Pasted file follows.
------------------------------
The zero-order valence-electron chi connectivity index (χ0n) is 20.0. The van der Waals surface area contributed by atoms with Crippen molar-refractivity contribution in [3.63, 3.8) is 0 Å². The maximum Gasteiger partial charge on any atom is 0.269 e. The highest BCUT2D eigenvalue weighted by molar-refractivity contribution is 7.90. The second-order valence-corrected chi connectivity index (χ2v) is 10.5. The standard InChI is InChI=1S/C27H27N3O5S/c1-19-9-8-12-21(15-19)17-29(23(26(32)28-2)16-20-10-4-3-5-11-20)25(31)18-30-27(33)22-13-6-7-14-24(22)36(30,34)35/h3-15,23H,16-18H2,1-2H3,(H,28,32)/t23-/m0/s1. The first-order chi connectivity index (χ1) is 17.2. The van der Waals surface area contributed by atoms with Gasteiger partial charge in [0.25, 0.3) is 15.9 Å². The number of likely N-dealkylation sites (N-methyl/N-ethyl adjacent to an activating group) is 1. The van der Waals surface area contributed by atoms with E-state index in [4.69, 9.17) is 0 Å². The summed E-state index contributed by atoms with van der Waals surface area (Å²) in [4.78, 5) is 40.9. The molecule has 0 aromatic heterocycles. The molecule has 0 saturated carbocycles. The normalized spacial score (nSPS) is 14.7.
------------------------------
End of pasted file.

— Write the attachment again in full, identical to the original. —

The zero-order valence-electron chi connectivity index (χ0n) is 20.0. The van der Waals surface area contributed by atoms with Crippen molar-refractivity contribution in [3.63, 3.8) is 0 Å². The maximum Gasteiger partial charge on any atom is 0.269 e. The highest BCUT2D eigenvalue weighted by molar-refractivity contribution is 7.90. The second-order valence-corrected chi connectivity index (χ2v) is 10.5. The standard InChI is InChI=1S/C27H27N3O5S/c1-19-9-8-12-21(15-19)17-29(23(26(32)28-2)16-20-10-4-3-5-11-20)25(31)18-30-27(33)22-13-6-7-14-24(22)36(30,34)35/h3-15,23H,16-18H2,1-2H3,(H,28,32)/t23-/m0/s1. The first-order chi connectivity index (χ1) is 17.2. The van der Waals surface area contributed by atoms with Gasteiger partial charge in [0.25, 0.3) is 15.9 Å². The number of likely N-dealkylation sites (N-methyl/N-ethyl adjacent to an activating group) is 1. The van der Waals surface area contributed by atoms with E-state index in [4.69, 9.17) is 0 Å². The summed E-state index contributed by atoms with van der Waals surface area (Å²) in [4.78, 5) is 40.9. The molecule has 0 aromatic heterocycles. The molecule has 0 saturated carbocycles. The normalized spacial score (nSPS) is 14.7.